I used the 8 shaft Stickler pattern of Octogons to weave some cotlin towels.  The traditional Swedish colors of grey, black and red led themselves nicely to this pattern.


Using a marled dark navy blue and black cotlin yarn brings out the texture of the weaving draft.

Back to the looms!

Happy Weaving.
Please visit my  Etsy shop  --  Thistle Rose Weaving by clicking here:




Wednesday, February 10, 2016

Twas Twills


To be precise twas Edward Worst's twills that I decided to play with on my newest loom.   Wish I could remember where I bought this colonial blue organic cotton, it weaves up nicely and I adore this color paired with the natural beige warp threads.



This the reverse side of the twill pattern shown above.  I find both sides of this draft equally interesting.  Here I used bleached white cotlin for the weft threads.


A brighter navy blue cotlin yarn was used in this version of the towel.  Can you tell I like blue?

Back to the looms!

Happy Weaving.
Please visit my  Etsy shop  --  Thistle Rose Weaving by clicking here:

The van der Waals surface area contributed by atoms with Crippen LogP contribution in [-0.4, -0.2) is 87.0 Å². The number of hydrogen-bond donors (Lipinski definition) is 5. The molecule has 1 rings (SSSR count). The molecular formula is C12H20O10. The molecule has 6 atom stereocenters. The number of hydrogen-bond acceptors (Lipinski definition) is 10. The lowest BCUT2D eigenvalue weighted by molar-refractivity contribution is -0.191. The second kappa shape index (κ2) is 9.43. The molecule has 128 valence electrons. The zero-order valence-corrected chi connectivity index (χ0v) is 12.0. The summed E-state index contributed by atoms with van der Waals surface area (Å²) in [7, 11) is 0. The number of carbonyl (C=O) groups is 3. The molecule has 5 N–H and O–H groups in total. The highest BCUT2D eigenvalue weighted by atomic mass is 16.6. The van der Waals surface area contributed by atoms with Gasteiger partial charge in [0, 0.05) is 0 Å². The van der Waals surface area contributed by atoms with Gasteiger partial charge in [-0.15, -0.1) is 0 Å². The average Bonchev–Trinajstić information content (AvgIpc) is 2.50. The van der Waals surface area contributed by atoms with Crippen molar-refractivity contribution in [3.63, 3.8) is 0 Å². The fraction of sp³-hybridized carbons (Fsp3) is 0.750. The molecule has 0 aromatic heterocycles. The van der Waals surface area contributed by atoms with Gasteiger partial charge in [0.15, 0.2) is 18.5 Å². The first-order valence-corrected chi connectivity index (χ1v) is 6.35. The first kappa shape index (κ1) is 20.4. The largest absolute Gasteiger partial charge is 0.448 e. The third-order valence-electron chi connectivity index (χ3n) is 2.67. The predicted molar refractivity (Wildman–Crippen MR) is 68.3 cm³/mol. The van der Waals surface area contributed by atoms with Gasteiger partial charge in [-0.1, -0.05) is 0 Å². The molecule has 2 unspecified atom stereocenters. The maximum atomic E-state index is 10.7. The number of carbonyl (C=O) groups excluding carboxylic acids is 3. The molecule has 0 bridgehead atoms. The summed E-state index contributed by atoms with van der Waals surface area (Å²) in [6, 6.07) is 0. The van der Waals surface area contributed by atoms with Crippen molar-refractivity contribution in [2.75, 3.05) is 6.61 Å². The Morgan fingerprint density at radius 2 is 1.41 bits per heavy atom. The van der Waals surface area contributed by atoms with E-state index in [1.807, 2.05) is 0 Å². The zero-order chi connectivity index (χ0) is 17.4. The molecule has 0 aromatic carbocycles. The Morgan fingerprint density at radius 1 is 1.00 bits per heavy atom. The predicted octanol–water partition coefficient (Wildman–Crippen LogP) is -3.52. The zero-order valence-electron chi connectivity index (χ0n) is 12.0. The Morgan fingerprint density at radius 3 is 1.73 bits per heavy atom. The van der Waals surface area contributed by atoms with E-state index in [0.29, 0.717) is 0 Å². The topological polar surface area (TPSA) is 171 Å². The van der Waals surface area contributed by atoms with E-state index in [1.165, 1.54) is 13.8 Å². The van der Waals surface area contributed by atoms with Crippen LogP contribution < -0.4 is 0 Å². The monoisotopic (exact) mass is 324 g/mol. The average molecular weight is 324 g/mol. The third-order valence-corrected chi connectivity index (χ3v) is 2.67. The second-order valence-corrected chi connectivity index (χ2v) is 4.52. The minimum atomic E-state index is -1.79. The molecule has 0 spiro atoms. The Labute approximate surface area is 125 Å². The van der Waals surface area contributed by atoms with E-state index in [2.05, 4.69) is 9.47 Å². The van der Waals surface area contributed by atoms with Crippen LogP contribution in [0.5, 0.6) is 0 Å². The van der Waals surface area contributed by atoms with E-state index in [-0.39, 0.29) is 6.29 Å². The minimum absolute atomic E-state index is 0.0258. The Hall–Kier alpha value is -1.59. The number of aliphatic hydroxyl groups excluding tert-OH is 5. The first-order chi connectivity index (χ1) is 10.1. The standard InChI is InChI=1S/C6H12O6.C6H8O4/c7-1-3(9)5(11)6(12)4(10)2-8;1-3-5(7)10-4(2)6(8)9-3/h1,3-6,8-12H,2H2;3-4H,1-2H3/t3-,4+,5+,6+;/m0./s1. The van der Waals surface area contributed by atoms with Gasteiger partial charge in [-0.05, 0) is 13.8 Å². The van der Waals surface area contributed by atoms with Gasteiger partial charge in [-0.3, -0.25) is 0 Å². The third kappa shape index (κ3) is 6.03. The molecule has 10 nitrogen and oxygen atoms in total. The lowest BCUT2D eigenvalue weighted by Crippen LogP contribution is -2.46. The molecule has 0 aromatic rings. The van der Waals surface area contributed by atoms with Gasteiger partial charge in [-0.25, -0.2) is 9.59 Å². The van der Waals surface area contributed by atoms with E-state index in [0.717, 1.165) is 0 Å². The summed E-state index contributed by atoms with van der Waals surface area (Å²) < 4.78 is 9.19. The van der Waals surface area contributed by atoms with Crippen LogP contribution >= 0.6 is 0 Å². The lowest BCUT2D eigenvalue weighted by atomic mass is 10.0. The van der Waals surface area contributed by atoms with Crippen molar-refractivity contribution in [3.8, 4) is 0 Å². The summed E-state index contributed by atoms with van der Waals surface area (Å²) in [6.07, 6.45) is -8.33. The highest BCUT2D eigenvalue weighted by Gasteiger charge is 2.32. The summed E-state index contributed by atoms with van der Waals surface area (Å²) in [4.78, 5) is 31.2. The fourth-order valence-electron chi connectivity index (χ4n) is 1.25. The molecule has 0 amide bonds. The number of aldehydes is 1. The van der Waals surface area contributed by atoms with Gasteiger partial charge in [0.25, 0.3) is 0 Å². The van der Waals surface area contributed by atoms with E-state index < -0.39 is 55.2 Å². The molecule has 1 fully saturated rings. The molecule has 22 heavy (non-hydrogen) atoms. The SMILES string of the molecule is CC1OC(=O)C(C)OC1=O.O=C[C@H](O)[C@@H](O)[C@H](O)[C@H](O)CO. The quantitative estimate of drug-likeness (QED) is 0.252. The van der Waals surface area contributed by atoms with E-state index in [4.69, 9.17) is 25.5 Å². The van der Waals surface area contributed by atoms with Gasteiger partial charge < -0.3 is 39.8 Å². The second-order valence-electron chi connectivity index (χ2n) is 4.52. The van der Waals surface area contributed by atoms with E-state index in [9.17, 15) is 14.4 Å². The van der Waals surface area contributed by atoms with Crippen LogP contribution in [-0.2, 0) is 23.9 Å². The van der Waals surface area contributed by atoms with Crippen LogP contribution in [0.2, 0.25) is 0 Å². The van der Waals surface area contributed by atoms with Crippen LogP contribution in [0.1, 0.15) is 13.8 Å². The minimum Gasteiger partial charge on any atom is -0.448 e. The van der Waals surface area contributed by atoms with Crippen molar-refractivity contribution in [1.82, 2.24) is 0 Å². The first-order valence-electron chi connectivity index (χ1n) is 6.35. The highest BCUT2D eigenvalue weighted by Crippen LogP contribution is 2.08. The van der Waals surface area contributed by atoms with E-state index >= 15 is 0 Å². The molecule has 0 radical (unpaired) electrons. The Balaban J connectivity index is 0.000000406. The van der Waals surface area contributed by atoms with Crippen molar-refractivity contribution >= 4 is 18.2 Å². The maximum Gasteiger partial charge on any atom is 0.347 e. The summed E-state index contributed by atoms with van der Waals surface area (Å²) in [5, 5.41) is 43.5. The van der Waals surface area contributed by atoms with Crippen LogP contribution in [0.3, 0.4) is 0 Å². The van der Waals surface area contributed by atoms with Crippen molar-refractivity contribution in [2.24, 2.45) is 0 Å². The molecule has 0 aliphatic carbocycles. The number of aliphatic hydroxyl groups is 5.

Wednesday, January 27, 2016

Bright Yarns for Dull Days


Bright, hot chili pepper red warp threads really heat up this turned taquete towel.  Just finished another very long warp of my turned taquete rainbow towels.  


Same warp different look.   This particular version is woven in plain weave at the end of the warp.   I use up most of the left over bobbins that have been used during the course of weaving off this warp.  Nothing worse to me than to have extra half filled bobbins of yarn with no where to go.

Back to the looms!

Happy Weaving.
Please visit my   Etsy shop  --  Thistle Rose Weaving   by clicking here:




Wednesday, January 13, 2016

Out With The Old - In With The Loom


Sunna, my 10 shaft / 12 treadle Glimakra standard countermarch loom that I bought and refurbished last fall has gone on to newer pastures.  Big Swedish countermarch looms will always hold a special place in my heart but they do not agree with my spinal arthritis.  While weaving I need to have my back straight and my feet firmly on the floor, I am not able to do either of those things no matter how adjust my bench height with the Glimakra loom.  Sorry to see my loom go but she did go to a weaver from Wisconsin who was very excited to bring her home.  Happy weaving Sunna!


Here is the photo I looked at while shopping for a new-to-me jack loom.  I was impressed with the beauty of the wood and the apparent newness of this loom.  The loom is an 8 shaft 10 treadle, 46" Schacht Standard Home loom with the matching bench.  If you look closely at the picture you will notice the black nylon beam cord (which I do not like at all).   Bought this loom in Michigan from a weaver's estate.  The loom is 5 years old and has only had one warp go through it's reed.  No scratches, rub marks, dents or damage on either the loom or the bench.